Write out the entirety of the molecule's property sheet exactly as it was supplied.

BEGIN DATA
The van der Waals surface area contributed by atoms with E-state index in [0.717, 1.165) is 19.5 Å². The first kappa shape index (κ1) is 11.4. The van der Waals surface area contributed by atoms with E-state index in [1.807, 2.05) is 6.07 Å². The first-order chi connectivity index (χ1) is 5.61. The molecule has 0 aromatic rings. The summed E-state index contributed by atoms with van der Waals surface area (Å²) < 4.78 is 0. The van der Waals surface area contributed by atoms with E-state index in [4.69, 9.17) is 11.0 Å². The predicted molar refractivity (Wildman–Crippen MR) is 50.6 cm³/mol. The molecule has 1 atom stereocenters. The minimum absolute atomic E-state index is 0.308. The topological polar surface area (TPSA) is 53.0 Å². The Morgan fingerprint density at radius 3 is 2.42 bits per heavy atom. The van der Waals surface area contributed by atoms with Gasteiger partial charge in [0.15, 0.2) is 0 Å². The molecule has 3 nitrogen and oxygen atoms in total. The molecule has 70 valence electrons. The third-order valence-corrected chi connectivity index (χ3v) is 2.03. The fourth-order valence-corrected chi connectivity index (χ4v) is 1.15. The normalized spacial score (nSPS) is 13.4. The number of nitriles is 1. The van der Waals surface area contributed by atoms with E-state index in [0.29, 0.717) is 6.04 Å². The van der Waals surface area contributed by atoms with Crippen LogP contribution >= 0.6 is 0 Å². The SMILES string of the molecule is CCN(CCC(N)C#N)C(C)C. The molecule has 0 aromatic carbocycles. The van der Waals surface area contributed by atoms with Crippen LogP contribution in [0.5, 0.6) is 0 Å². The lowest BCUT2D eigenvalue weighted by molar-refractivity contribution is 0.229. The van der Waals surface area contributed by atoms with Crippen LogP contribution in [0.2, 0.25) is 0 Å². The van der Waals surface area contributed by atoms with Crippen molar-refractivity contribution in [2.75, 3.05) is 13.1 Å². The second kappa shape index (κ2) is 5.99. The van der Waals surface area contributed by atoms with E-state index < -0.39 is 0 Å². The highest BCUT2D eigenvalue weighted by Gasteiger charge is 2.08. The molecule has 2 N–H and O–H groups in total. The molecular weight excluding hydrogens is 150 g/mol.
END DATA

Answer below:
The van der Waals surface area contributed by atoms with E-state index in [0.717, 1.165) is 19.5 Å². The first kappa shape index (κ1) is 11.4. The van der Waals surface area contributed by atoms with E-state index in [1.807, 2.05) is 6.07 Å². The first-order chi connectivity index (χ1) is 5.61. The molecule has 0 aromatic rings. The summed E-state index contributed by atoms with van der Waals surface area (Å²) < 4.78 is 0. The van der Waals surface area contributed by atoms with E-state index in [4.69, 9.17) is 11.0 Å². The predicted molar refractivity (Wildman–Crippen MR) is 50.6 cm³/mol. The molecule has 1 atom stereocenters. The minimum absolute atomic E-state index is 0.308. The topological polar surface area (TPSA) is 53.0 Å². The Morgan fingerprint density at radius 3 is 2.42 bits per heavy atom. The van der Waals surface area contributed by atoms with Gasteiger partial charge in [0.15, 0.2) is 0 Å². The molecule has 3 nitrogen and oxygen atoms in total. The molecule has 70 valence electrons. The third-order valence-corrected chi connectivity index (χ3v) is 2.03. The fourth-order valence-corrected chi connectivity index (χ4v) is 1.15. The normalized spacial score (nSPS) is 13.4. The number of nitriles is 1. The van der Waals surface area contributed by atoms with E-state index in [0.29, 0.717) is 6.04 Å². The van der Waals surface area contributed by atoms with Crippen LogP contribution >= 0.6 is 0 Å². The SMILES string of the molecule is CCN(CCC(N)C#N)C(C)C. The molecule has 0 aromatic carbocycles. The van der Waals surface area contributed by atoms with Crippen LogP contribution in [0.5, 0.6) is 0 Å². The lowest BCUT2D eigenvalue weighted by molar-refractivity contribution is 0.229. The van der Waals surface area contributed by atoms with Crippen LogP contribution in [0.2, 0.25) is 0 Å². The van der Waals surface area contributed by atoms with Crippen molar-refractivity contribution in [2.75, 3.05) is 13.1 Å². The second kappa shape index (κ2) is 5.99. The van der Waals surface area contributed by atoms with E-state index < -0.39 is 0 Å². The highest BCUT2D eigenvalue weighted by Gasteiger charge is 2.08. The molecule has 2 N–H and O–H groups in total. The molecular weight excluding hydrogens is 150 g/mol.